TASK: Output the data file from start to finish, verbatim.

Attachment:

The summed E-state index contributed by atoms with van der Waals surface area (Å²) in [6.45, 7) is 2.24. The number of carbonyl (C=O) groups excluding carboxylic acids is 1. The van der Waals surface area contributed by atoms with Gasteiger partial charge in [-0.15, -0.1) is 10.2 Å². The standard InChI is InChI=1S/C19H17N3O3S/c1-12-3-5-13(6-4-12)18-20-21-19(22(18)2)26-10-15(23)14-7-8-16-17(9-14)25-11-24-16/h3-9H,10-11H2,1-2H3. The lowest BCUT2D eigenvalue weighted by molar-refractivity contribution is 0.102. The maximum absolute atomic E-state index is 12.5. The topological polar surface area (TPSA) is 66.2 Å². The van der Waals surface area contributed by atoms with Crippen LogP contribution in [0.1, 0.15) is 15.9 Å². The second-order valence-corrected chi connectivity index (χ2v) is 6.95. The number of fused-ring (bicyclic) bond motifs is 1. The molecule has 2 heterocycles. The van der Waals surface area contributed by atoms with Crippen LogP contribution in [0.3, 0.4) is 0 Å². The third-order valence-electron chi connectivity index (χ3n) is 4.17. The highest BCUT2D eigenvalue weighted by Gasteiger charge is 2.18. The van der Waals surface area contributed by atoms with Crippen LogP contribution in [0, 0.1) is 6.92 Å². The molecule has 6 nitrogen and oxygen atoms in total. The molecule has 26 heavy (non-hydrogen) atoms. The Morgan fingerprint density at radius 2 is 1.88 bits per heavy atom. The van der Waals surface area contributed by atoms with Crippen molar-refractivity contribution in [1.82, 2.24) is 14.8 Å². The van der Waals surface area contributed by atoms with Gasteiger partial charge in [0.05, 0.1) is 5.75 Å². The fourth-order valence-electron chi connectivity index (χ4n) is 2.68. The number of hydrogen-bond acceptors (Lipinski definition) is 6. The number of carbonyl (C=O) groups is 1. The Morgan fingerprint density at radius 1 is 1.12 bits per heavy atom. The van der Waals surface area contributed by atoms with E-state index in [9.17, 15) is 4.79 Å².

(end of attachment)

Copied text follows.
The summed E-state index contributed by atoms with van der Waals surface area (Å²) in [6.45, 7) is 2.24. The number of carbonyl (C=O) groups excluding carboxylic acids is 1. The van der Waals surface area contributed by atoms with Gasteiger partial charge in [-0.15, -0.1) is 10.2 Å². The standard InChI is InChI=1S/C19H17N3O3S/c1-12-3-5-13(6-4-12)18-20-21-19(22(18)2)26-10-15(23)14-7-8-16-17(9-14)25-11-24-16/h3-9H,10-11H2,1-2H3. The lowest BCUT2D eigenvalue weighted by molar-refractivity contribution is 0.102. The maximum absolute atomic E-state index is 12.5. The topological polar surface area (TPSA) is 66.2 Å². The van der Waals surface area contributed by atoms with Crippen LogP contribution in [0.1, 0.15) is 15.9 Å². The second-order valence-corrected chi connectivity index (χ2v) is 6.95. The number of fused-ring (bicyclic) bond motifs is 1. The molecule has 2 heterocycles. The van der Waals surface area contributed by atoms with Crippen LogP contribution in [0.3, 0.4) is 0 Å². The third-order valence-electron chi connectivity index (χ3n) is 4.17. The highest BCUT2D eigenvalue weighted by Gasteiger charge is 2.18. The van der Waals surface area contributed by atoms with Crippen LogP contribution in [0, 0.1) is 6.92 Å². The molecule has 6 nitrogen and oxygen atoms in total. The molecule has 26 heavy (non-hydrogen) atoms. The Morgan fingerprint density at radius 2 is 1.88 bits per heavy atom. The van der Waals surface area contributed by atoms with Crippen molar-refractivity contribution in [1.82, 2.24) is 14.8 Å². The van der Waals surface area contributed by atoms with Gasteiger partial charge in [0.05, 0.1) is 5.75 Å². The fourth-order valence-electron chi connectivity index (χ4n) is 2.68. The number of hydrogen-bond acceptors (Lipinski definition) is 6. The number of carbonyl (C=O) groups is 1. The Morgan fingerprint density at radius 1 is 1.12 bits per heavy atom. The van der Waals surface area contributed by atoms with E-state index in [9.17, 15) is 4.79 Å².